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From Humboldt, With Love

Local Scott Vasterling's cannabis brand solidifies a longstanding tradition of growing weed up north and selling it in San Diego
Humboldt Family Farms

Humboldt Family Farms

“Humboldt cannabis has been brought down the state to San Diego for generations,” says Scott Vasterling, founder and owner of direct-to-consumer cannabis company Humboldt Family Farms.

He’s right. Anyone who has sparked up long enough in this town is well acquainted with the San Diego-Emerald Triangle pipeline, which finds weed grown up there later sold and smoked down here. There was even a documentary about a murder within that subculture, Murder Mountain, which detailed the story of an OB grower and seller in Humboldt County who met a tragic end.

But things have changed, especially since Prop 64 became the effective law of the land in 2018. The weed trail downstate has become more legit. Scott Vasterling, who grew up in San Diego and graduated from Poway High School, had been living in Humboldt since 2001, when he met his now-wife, Alice, who’s from a family of second-generation cannabis growers.

Humboldt Family Farms, weed

Humboldt Family Farms focuses on lower-THC, legacy cannabis varieties that offer a more balanced high.

The couple eventually opened a coffee and community spot in Trinidad called Beachcomber Café. Soon after, Vasterling ditched his career working for health and wellness companies and became “heavily involved” in the cannabis side of the family business when they married in 2007. Back then, weed was only legal for medical cultivation and sales in California.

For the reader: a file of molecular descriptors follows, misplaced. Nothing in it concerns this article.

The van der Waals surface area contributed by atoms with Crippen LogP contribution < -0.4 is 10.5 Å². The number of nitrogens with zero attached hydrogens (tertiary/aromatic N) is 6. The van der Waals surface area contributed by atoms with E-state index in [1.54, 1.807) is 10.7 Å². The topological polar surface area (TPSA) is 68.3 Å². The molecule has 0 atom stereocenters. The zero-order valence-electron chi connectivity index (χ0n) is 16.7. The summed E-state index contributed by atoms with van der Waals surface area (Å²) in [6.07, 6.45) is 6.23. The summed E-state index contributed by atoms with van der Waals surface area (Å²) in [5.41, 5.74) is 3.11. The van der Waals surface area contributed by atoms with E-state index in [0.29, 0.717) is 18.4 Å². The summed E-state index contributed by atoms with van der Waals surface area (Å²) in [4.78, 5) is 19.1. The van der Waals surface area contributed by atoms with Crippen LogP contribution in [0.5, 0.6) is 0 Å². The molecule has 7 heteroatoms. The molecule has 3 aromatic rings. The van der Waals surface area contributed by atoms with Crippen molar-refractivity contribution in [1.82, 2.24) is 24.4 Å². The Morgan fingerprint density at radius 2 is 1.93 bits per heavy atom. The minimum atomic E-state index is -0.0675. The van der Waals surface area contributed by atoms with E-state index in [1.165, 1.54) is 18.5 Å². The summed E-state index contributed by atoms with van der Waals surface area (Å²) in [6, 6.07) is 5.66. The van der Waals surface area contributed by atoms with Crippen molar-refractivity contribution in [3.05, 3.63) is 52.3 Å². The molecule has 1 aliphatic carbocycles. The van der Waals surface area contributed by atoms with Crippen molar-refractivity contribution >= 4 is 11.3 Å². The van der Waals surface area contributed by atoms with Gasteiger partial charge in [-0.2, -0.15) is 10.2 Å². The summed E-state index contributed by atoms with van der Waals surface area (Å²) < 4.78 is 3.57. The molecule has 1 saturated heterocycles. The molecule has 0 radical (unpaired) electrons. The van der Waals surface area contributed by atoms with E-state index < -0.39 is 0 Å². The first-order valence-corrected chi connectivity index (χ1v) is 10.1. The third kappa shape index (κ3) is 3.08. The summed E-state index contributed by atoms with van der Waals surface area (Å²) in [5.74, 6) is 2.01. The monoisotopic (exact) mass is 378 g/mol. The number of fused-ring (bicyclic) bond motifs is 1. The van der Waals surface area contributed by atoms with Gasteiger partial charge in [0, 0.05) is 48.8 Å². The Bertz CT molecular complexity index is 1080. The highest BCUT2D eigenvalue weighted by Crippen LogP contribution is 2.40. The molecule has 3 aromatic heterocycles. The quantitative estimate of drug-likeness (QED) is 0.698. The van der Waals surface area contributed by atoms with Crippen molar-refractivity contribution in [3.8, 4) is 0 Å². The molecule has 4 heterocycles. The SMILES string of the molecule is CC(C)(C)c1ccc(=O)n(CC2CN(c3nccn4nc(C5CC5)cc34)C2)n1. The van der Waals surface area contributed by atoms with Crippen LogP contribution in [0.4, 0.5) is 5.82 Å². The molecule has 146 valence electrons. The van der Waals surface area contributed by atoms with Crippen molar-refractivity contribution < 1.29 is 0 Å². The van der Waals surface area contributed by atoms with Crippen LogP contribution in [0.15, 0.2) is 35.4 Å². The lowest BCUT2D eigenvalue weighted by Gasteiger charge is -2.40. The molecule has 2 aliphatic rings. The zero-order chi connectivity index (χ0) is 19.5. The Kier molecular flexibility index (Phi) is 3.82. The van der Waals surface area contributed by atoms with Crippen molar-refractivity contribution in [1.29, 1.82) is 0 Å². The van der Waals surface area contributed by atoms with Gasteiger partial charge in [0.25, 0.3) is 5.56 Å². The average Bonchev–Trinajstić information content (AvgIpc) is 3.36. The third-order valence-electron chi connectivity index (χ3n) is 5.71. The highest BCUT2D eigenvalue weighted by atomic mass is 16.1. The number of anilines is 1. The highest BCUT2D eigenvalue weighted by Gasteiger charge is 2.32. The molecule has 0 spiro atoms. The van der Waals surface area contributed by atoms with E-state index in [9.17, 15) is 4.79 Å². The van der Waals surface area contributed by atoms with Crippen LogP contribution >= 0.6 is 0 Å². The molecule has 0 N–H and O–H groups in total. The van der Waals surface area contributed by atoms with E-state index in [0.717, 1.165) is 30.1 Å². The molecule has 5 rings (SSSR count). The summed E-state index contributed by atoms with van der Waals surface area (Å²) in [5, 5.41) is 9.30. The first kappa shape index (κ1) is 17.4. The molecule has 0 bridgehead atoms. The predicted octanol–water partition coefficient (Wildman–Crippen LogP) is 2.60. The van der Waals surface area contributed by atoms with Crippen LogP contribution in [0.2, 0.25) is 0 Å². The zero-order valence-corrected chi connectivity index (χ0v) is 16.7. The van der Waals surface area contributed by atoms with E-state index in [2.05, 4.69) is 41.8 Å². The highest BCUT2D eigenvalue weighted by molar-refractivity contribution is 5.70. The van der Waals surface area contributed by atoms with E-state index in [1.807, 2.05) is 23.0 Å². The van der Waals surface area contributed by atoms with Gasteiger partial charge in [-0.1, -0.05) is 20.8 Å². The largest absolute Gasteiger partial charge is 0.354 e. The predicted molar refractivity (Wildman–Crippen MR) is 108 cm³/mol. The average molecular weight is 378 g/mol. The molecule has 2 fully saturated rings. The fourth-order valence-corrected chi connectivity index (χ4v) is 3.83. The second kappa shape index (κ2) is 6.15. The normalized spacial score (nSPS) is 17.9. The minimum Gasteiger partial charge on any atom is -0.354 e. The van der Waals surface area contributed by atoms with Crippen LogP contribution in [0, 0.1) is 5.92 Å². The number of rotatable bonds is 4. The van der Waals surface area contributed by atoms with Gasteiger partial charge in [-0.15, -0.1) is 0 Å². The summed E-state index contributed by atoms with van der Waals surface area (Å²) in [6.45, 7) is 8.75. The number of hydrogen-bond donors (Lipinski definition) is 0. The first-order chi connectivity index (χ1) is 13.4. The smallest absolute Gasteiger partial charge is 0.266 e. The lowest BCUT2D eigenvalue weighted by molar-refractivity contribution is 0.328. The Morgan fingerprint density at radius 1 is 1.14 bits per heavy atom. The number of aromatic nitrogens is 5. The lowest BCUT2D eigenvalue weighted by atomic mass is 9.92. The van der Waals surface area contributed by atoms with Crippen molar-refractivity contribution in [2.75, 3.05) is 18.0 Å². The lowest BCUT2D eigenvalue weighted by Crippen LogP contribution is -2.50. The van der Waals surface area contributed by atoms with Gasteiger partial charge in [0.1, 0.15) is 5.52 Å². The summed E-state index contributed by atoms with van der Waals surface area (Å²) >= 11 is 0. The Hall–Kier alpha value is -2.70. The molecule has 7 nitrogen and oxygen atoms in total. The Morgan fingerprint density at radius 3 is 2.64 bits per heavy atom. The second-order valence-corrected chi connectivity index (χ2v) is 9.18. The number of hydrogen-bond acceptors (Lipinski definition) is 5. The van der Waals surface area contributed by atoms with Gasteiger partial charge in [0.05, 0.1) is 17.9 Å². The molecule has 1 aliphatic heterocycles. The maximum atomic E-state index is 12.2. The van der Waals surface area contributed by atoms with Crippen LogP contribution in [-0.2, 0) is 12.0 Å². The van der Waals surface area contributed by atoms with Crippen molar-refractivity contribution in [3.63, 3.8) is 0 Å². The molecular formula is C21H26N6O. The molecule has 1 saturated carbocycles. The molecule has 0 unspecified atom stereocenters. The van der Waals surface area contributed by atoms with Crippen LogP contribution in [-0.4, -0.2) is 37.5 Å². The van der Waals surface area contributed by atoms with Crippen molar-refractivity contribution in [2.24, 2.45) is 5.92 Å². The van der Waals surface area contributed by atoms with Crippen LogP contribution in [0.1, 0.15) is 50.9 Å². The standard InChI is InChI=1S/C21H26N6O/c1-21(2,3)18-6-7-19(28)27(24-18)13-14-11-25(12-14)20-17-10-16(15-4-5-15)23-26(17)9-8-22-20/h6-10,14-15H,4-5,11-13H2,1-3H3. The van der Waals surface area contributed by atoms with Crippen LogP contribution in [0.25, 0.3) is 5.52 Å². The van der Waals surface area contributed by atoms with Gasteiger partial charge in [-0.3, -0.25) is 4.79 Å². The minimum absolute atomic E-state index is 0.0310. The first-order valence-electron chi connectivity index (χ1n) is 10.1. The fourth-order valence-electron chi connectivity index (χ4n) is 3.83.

Today, he runs the newly operational Humboldt Family Farms, which, true to its name, is a family affair—Alice’s brother is their business partner on their small farm, which also supplies food for the café in addition to its just-under-5,000-square-foot cannabis grow. Bucking the storefront retail sales model, the company sells most of its sun-grown weed legally through a delivery service covering most of the state, including San Diego (some dispensaries across California carry the brand, too).

Humboldt Family Farms_Scott

Scott Vasterling of Humboldt Family Farms clutches a fresh chop of cannabis leaves on his small family farm.

All its partner growers are small farms in Humboldt County, including the legendary Amaranth Farms (whose seeds were brought to California from Afghanistan by its founders in the late 1960s and early 1970s) and Arcata Fire, which produces high-quality cannabis concentrates. In other words: This herb is the real deal.

Part of the brand’s allure includes Humboldt Family Farms’ focus on so-called legacy cannabis varieties—cultivars like Maui Waui, OG, Train Wreck, and Blue Dream, which have been grown and sold for decades before cannabis became legal even for medical use. Thanks to its relationships with deep-rooted local growers, Humboldt Family Farms sells those strains today as whole cannabis flowers, pre-rolled joints, and vape cartridges.

Humboldt Family Farms, 1975 photo

A 1975 photo of Amaranth Farms’ Karen Hessler and children, Nya and Elan. “This is the land that they homesteaded on in southern Humboldt,” Vasterling says of the farm, which sells its bud via Humboldt Family Farms.

A nice antidote to the high-THC “dessert strains,” like Ice Cream Cake or Gelato, dominating the market today, these legacy cultivars tend to clock in lower in THC. But they often contain higher percentages of other cannabinoids, like CBD, and more terpenes, which give cannabis varieties unique tastes and smells to offer a more balanced, multifaceted high.

Would-be tokers can mosey over to Humboldt Family Farms’ website to order. In San Diego, the company has partnered with delivery service Grassdoor to get the weed to local doorsteps. For Vasterling, building and maintaining a presence in town isn’t just a good business idea; it’s personal, too. “I love San Diego. I still have family in San Diego,” he says. “And so it makes sense for us to have a heavy focus down [here].”

By Jackie Bryant

Jackie is San Diego Magazine's content strategist. Prior to that, she was its managing editor. Before her SDM career, she was a long-time freelance journalist covering cannabis, food/restaurants, travel, labor, wine, spirits, arts & culture, design, and other topics. Her work has been selected twice for Best American Travel Writing, and she has won a variety of national and local awards for her writing and reporting.

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